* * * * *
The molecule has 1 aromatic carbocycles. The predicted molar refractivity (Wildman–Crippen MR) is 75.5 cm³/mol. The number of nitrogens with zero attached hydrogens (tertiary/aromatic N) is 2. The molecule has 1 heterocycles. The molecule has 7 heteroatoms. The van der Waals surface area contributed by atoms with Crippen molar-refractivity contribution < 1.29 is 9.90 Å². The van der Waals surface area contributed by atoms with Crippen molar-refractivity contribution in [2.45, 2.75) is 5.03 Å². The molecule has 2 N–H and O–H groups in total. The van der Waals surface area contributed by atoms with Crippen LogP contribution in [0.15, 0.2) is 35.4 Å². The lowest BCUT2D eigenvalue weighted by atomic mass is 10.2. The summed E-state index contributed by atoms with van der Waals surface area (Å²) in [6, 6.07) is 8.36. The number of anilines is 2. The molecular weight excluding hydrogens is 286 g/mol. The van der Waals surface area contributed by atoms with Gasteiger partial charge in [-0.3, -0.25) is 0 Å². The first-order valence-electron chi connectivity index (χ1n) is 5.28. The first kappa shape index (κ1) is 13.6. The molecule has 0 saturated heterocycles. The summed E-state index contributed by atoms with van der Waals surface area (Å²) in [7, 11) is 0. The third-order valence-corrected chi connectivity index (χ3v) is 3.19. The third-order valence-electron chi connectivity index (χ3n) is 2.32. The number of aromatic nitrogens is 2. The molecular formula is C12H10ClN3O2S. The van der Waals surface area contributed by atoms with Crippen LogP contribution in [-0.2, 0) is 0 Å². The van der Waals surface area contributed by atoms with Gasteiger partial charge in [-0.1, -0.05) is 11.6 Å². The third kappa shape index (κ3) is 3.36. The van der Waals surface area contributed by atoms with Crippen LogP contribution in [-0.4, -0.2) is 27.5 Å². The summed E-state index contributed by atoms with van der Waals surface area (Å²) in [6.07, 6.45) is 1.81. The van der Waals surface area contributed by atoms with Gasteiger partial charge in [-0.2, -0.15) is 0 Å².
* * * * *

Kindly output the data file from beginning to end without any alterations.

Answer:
The molecule has 1 aromatic carbocycles. The predicted molar refractivity (Wildman–Crippen MR) is 75.5 cm³/mol. The number of nitrogens with zero attached hydrogens (tertiary/aromatic N) is 2. The molecule has 1 heterocycles. The molecule has 7 heteroatoms. The van der Waals surface area contributed by atoms with Crippen molar-refractivity contribution < 1.29 is 9.90 Å². The van der Waals surface area contributed by atoms with Crippen molar-refractivity contribution in [2.45, 2.75) is 5.03 Å². The molecule has 2 N–H and O–H groups in total. The van der Waals surface area contributed by atoms with Crippen LogP contribution in [0.15, 0.2) is 35.4 Å². The lowest BCUT2D eigenvalue weighted by atomic mass is 10.2. The summed E-state index contributed by atoms with van der Waals surface area (Å²) in [6, 6.07) is 8.36. The number of anilines is 2. The molecular weight excluding hydrogens is 286 g/mol. The van der Waals surface area contributed by atoms with Gasteiger partial charge in [-0.3, -0.25) is 0 Å². The first-order valence-electron chi connectivity index (χ1n) is 5.28. The first kappa shape index (κ1) is 13.6. The molecule has 0 saturated heterocycles. The summed E-state index contributed by atoms with van der Waals surface area (Å²) in [7, 11) is 0. The third-order valence-corrected chi connectivity index (χ3v) is 3.19. The third-order valence-electron chi connectivity index (χ3n) is 2.32. The number of aromatic nitrogens is 2. The molecular formula is C12H10ClN3O2S. The van der Waals surface area contributed by atoms with Crippen LogP contribution in [-0.2, 0) is 0 Å². The van der Waals surface area contributed by atoms with Gasteiger partial charge in [-0.1, -0.05) is 11.6 Å². The third kappa shape index (κ3) is 3.36. The van der Waals surface area contributed by atoms with Crippen LogP contribution in [-0.4, -0.2) is 27.5 Å². The summed E-state index contributed by atoms with van der Waals surface area (Å²) in [6.07, 6.45) is 1.81. The van der Waals surface area contributed by atoms with Gasteiger partial charge in [-0.2, -0.15) is 0 Å².